After the lid was complete, we started working on the bigger, much more complicated piece. The last piece of cloth is being applied. This piece was also constructed in a 3-core-3 format. If you look closely, you can see how the side is slightly pooched out in an L-shape outlining the foam core. The vacuum and heat will suck the cloth tight to the mold and to the foam.

Because of the irregular shape of the tank, we applied the cloth in 7 different pieces for each layer of cloth. It was a challenge to get the corners and the compound curves to lay down nicely, but it all worked out. We cut all the pieces "on the bias" so that they'd lay down easier. Cutting "on the bias" means cutting everything at a 45 degree angle to the weave of the cloth. This is common practice even among seamstresses to get things to lay down nicely. My Mom's been a professional seamstress for 50 years so it was nice to put some of the terms I've picked up over the years to work on a worthy project! :-) Just kidding, Mom.

Rather than attaching the plastic to the floor of the oven, we just made a big baggie for the tank. We applied suction several times before we were satisfied with how the baggie was sucking down at all the different bends and curves. It's possible for the bag to suck down on itself and completely miss sucking down an inside curve.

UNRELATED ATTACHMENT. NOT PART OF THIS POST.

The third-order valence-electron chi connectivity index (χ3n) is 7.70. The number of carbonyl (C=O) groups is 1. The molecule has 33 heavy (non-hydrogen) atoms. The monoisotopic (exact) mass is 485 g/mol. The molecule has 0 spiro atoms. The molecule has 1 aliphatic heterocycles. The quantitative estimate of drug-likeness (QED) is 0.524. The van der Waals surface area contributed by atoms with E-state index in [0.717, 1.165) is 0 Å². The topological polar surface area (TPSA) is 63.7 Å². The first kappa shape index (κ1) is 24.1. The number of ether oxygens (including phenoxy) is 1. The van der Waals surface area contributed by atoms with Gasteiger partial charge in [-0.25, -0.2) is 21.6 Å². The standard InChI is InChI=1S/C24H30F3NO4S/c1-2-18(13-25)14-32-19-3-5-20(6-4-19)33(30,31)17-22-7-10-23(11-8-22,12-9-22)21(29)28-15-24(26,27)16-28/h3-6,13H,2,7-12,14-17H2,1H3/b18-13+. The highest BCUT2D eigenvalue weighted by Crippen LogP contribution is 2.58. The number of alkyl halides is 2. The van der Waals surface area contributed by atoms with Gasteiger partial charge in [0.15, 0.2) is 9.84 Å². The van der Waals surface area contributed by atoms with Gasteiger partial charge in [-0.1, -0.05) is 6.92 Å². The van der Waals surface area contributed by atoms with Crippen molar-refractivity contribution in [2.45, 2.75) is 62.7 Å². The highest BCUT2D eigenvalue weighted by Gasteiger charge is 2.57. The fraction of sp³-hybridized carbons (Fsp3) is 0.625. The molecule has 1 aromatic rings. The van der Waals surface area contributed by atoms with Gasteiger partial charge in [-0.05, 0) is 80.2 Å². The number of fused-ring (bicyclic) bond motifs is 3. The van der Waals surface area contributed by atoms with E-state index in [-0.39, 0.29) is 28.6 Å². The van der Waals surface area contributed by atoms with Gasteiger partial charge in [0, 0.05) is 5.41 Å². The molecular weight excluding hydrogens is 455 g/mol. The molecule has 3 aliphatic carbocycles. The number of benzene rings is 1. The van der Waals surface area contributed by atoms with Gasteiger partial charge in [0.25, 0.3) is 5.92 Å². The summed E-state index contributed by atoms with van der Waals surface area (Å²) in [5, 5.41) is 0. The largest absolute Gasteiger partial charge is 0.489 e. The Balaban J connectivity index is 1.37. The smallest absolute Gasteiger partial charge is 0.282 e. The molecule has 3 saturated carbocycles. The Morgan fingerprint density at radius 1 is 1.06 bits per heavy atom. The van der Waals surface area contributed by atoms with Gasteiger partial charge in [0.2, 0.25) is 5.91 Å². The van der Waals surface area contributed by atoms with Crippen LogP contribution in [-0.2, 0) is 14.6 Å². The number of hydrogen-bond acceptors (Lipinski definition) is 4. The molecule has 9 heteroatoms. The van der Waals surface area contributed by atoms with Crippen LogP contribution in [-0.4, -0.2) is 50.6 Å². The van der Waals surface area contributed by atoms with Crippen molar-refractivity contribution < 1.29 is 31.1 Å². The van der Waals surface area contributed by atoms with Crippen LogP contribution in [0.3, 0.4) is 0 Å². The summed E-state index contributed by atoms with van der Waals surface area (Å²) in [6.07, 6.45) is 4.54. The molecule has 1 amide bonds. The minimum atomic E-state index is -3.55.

This is the first iteration of the main body of the fuel tank. You'll notice that it looks a little puffy... We discovered is that real bleeder cloth is not the same as the polyester blanket batting sold by local fabric stores. Apparently there's an extra weave in the locally-available batting that prevents suction from spreading over the entire part.

We decided to re-do the tank with the correct bleeder cloth to get a better vacuum on the part and a more structurally sound part.

Thankfully, neither of my plugs was damaged too much during the first [failed] attempt. A little putty here and there, a few new layers of sealant and release and we were ready to go with the next attempt.

We made pretty good time getting everything ready for the second attempt. We had to re-make all the foam core as well as the phenolic reinforcement pieces. The three phenolic blocks are for my capacitance sender, an aux tank input and a vent line--from left to right in this picture.

The first layer of the fiberglass is being applied to the main tank plug. The cold pre-preg cloth is really cool to work with. Expand the picture and look how well the compound curves on the corners lay down. Very neat.